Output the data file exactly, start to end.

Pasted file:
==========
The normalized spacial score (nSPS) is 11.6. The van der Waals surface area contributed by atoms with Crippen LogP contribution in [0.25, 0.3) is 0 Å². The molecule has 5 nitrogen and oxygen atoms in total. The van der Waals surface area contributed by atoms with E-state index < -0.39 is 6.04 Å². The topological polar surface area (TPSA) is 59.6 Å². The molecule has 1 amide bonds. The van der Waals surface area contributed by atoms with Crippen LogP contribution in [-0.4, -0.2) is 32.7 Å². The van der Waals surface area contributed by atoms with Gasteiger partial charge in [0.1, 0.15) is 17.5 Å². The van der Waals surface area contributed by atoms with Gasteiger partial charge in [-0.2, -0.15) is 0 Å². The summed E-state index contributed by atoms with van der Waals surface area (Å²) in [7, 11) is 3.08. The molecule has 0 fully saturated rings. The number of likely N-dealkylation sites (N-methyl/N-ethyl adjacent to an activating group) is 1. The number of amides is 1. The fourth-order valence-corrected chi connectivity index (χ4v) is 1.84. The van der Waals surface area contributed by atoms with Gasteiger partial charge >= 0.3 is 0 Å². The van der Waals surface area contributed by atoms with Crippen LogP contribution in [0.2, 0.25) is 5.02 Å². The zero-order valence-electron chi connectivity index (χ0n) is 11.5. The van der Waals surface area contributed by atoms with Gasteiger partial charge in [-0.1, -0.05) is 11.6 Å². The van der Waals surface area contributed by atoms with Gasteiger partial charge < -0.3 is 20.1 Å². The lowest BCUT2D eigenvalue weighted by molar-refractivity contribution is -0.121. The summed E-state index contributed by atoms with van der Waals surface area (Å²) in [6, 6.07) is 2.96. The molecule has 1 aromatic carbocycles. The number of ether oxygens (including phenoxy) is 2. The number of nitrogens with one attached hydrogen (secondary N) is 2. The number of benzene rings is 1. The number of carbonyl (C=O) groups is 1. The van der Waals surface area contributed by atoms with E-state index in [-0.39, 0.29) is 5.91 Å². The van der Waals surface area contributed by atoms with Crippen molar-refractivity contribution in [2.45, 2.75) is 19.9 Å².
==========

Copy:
The normalized spacial score (nSPS) is 11.6. The van der Waals surface area contributed by atoms with Crippen LogP contribution in [0.25, 0.3) is 0 Å². The molecule has 5 nitrogen and oxygen atoms in total. The van der Waals surface area contributed by atoms with E-state index < -0.39 is 6.04 Å². The topological polar surface area (TPSA) is 59.6 Å². The molecule has 1 amide bonds. The van der Waals surface area contributed by atoms with Crippen LogP contribution in [-0.4, -0.2) is 32.7 Å². The van der Waals surface area contributed by atoms with Gasteiger partial charge in [0.1, 0.15) is 17.5 Å². The van der Waals surface area contributed by atoms with Gasteiger partial charge in [-0.2, -0.15) is 0 Å². The summed E-state index contributed by atoms with van der Waals surface area (Å²) in [7, 11) is 3.08. The molecule has 0 fully saturated rings. The number of likely N-dealkylation sites (N-methyl/N-ethyl adjacent to an activating group) is 1. The number of amides is 1. The fourth-order valence-corrected chi connectivity index (χ4v) is 1.84. The van der Waals surface area contributed by atoms with Gasteiger partial charge >= 0.3 is 0 Å². The van der Waals surface area contributed by atoms with Crippen LogP contribution in [0.2, 0.25) is 5.02 Å². The zero-order valence-electron chi connectivity index (χ0n) is 11.5. The van der Waals surface area contributed by atoms with Gasteiger partial charge in [-0.1, -0.05) is 11.6 Å². The van der Waals surface area contributed by atoms with Gasteiger partial charge < -0.3 is 20.1 Å². The lowest BCUT2D eigenvalue weighted by molar-refractivity contribution is -0.121. The summed E-state index contributed by atoms with van der Waals surface area (Å²) in [6, 6.07) is 2.96. The molecule has 1 aromatic carbocycles. The number of ether oxygens (including phenoxy) is 2. The number of nitrogens with one attached hydrogen (secondary N) is 2. The number of benzene rings is 1. The number of carbonyl (C=O) groups is 1. The van der Waals surface area contributed by atoms with E-state index in [-0.39, 0.29) is 5.91 Å². The van der Waals surface area contributed by atoms with Crippen molar-refractivity contribution in [2.45, 2.75) is 19.9 Å².